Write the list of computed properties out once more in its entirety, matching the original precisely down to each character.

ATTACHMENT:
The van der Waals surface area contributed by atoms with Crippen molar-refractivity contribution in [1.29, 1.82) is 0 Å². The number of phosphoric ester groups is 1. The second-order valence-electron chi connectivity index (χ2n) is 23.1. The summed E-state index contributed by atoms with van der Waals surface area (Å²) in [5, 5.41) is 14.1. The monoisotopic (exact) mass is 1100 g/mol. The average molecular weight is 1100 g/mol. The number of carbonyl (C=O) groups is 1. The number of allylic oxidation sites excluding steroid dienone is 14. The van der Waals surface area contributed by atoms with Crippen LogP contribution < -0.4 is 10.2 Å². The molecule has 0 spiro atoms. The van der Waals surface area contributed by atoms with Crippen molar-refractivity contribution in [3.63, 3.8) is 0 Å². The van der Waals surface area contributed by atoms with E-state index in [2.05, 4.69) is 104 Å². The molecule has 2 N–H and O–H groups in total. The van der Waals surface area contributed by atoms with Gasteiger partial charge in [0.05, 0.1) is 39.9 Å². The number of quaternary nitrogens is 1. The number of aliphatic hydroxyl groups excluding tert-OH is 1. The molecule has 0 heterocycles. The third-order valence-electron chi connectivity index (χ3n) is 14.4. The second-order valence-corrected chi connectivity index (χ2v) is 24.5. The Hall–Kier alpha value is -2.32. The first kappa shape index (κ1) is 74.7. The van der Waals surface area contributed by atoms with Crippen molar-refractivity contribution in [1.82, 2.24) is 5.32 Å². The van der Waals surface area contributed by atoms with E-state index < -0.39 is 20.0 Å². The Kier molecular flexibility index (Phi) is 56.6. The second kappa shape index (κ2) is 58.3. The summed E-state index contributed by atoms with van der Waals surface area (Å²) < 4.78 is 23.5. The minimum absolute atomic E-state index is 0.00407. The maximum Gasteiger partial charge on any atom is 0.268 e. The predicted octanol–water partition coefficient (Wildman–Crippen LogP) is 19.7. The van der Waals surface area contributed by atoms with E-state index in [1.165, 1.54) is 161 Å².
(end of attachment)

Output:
The van der Waals surface area contributed by atoms with Crippen molar-refractivity contribution in [1.29, 1.82) is 0 Å². The number of phosphoric ester groups is 1. The second-order valence-electron chi connectivity index (χ2n) is 23.1. The summed E-state index contributed by atoms with van der Waals surface area (Å²) in [5, 5.41) is 14.1. The monoisotopic (exact) mass is 1100 g/mol. The average molecular weight is 1100 g/mol. The number of carbonyl (C=O) groups is 1. The number of allylic oxidation sites excluding steroid dienone is 14. The van der Waals surface area contributed by atoms with Crippen LogP contribution < -0.4 is 10.2 Å². The molecule has 0 spiro atoms. The van der Waals surface area contributed by atoms with Crippen molar-refractivity contribution in [3.63, 3.8) is 0 Å². The van der Waals surface area contributed by atoms with E-state index in [2.05, 4.69) is 104 Å². The molecule has 2 N–H and O–H groups in total. The van der Waals surface area contributed by atoms with Gasteiger partial charge in [0.05, 0.1) is 39.9 Å². The number of quaternary nitrogens is 1. The number of aliphatic hydroxyl groups excluding tert-OH is 1. The molecule has 0 heterocycles. The third-order valence-electron chi connectivity index (χ3n) is 14.4. The second-order valence-corrected chi connectivity index (χ2v) is 24.5. The Hall–Kier alpha value is -2.32. The first kappa shape index (κ1) is 74.7. The van der Waals surface area contributed by atoms with Crippen molar-refractivity contribution in [1.82, 2.24) is 5.32 Å². The van der Waals surface area contributed by atoms with E-state index < -0.39 is 20.0 Å². The Kier molecular flexibility index (Phi) is 56.6. The second kappa shape index (κ2) is 58.3. The summed E-state index contributed by atoms with van der Waals surface area (Å²) < 4.78 is 23.5. The minimum absolute atomic E-state index is 0.00407. The maximum Gasteiger partial charge on any atom is 0.268 e. The predicted octanol–water partition coefficient (Wildman–Crippen LogP) is 19.7. The van der Waals surface area contributed by atoms with E-state index in [1.165, 1.54) is 161 Å².